A special thank you to JD’s Restaurant of Hoxie! They were always so helpful and packed up many yummy meals “to go” for Roland Harvesting during our time here. Another shout-out to the Town & Country Store for being so flexible and making sure we could always get fuel when we needed it. Living on the road all summer long makes us truly appreciate the generosity of small town businesses that really care about their customers!
Tuesday evening we were finishing our last field in the Hoxie area just as some dark storm clouds loomed our way. Luckily, we cut the last acre just as some sprinkles began to fall. Dad was even able to get the combine and header blown off before the rain set in. The next morning we loaded the last of our equipment and headed north to join the rest of the crew in Imperial, Neb.
2013 Kansas wheat harvest is officially completed for us. So long, Hoxie! Please enjoy the rain now that we’re done and we hope you continue to get more moisture while we’re gone. See ya next year!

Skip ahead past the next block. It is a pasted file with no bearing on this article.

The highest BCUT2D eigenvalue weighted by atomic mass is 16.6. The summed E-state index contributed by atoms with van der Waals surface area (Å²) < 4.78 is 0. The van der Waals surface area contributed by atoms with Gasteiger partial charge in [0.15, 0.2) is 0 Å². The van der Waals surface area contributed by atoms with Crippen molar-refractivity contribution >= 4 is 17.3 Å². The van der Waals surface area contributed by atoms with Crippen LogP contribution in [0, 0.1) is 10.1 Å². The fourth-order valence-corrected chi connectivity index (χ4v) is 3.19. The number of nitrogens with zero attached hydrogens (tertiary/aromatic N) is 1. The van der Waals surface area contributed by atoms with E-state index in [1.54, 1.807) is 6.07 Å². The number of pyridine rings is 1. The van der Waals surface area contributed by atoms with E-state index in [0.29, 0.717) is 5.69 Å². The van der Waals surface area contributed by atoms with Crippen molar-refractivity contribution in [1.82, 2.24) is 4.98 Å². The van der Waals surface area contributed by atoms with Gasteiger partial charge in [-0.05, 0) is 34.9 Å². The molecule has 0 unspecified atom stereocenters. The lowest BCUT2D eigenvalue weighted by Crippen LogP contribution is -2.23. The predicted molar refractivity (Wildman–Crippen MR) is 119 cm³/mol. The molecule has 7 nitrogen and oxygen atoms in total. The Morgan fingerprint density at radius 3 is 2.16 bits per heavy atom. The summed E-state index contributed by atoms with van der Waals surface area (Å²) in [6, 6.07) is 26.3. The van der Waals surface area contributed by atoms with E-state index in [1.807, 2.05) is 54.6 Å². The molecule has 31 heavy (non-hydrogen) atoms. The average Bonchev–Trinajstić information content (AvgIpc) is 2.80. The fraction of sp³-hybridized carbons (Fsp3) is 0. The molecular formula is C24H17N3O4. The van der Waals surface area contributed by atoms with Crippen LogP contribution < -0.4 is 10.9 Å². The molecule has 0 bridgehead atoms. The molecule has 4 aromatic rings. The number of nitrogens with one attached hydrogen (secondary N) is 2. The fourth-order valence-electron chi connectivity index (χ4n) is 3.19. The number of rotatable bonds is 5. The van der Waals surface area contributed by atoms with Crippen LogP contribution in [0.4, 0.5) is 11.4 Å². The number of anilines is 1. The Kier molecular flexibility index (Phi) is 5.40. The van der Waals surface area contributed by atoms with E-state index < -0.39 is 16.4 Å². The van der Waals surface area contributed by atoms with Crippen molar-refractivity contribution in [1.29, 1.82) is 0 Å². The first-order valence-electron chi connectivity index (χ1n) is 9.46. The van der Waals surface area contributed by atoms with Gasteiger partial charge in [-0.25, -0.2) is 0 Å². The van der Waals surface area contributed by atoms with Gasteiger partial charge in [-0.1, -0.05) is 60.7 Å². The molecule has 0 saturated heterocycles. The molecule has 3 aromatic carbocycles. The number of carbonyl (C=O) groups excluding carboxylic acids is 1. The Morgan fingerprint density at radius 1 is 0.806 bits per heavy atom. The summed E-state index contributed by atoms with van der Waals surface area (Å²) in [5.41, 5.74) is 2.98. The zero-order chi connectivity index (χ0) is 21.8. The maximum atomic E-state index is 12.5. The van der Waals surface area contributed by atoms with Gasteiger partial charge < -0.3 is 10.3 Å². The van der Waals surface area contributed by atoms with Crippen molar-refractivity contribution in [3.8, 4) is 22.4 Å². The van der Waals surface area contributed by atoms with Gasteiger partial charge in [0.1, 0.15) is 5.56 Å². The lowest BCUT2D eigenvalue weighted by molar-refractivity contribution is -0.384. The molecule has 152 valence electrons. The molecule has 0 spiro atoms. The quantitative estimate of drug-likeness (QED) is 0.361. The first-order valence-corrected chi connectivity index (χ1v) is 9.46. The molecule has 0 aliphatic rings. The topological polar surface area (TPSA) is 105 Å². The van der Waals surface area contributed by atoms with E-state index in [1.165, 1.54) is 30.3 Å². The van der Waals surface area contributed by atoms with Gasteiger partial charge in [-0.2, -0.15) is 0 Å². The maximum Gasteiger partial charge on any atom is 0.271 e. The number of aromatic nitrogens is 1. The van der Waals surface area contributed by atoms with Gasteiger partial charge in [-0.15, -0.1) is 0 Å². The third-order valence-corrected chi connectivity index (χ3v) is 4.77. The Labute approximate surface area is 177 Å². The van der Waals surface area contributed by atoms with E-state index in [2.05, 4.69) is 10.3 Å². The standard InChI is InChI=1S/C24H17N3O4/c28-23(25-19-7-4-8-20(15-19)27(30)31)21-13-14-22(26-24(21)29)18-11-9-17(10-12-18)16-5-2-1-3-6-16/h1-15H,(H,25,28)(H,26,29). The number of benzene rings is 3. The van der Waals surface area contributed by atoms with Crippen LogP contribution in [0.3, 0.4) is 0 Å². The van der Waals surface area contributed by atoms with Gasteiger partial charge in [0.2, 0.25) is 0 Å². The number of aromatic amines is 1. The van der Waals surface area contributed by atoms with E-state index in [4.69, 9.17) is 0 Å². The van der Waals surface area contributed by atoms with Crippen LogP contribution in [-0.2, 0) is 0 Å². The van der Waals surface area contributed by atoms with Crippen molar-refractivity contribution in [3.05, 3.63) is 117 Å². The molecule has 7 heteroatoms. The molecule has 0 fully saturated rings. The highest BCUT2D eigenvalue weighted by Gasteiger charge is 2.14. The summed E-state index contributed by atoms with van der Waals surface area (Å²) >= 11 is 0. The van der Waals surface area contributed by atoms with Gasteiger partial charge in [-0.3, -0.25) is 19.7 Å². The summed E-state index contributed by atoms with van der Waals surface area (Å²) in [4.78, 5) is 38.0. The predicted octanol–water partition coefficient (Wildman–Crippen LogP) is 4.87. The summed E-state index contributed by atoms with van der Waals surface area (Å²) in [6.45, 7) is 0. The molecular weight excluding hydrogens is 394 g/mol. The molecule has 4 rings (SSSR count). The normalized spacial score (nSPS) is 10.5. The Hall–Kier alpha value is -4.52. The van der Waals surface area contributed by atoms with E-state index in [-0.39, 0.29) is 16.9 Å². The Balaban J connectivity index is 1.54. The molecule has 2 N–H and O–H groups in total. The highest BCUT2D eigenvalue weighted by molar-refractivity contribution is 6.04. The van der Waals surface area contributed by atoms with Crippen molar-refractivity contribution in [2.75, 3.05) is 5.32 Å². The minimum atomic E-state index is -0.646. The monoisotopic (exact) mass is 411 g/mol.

All Aboard Harvest is sponsored by High Plains Journal and Syngenta. Megan can be reached at firstname.lastname@example.org.
dale moorePosted at 15:57h, 13 July
I noted in this blog that Kurt was from Chester Mt. I worked for and cut wheat in that area for 16 years in the 50’s & 60’s. I worked for the Kammerzell family.
Megan RolandPosted at 17:30h, 23 July
I’m not particularly familiar with that family but I will ask Kurt’s family, who is currently still living in Chester. What a fun coincidence!
TrishPosted at 17:24h, 13 July
Awesome photos Megan. Glad you were all able to get together for the weekend and enjoy working together again. We like being able to follow the harvest with the stories and pix. Tell your folks hello and welcome back to Nebraska. Wheat is getting riper by the day here!
Megan RolandPosted at 17:28h, 23 July
Paula and Trish,
It’s so nice to see support on here from such special friends 🙂 On behalf of my family, I’d like to say thank you for the nice compliments. We hope to see you all continue to follow us as we finish up the summer!
Paula Matkin ChildersPosted at 15:41h, 15 July
Good pictures! Kurt and Ashley seem to be enjoying themselves by helping with the harvest.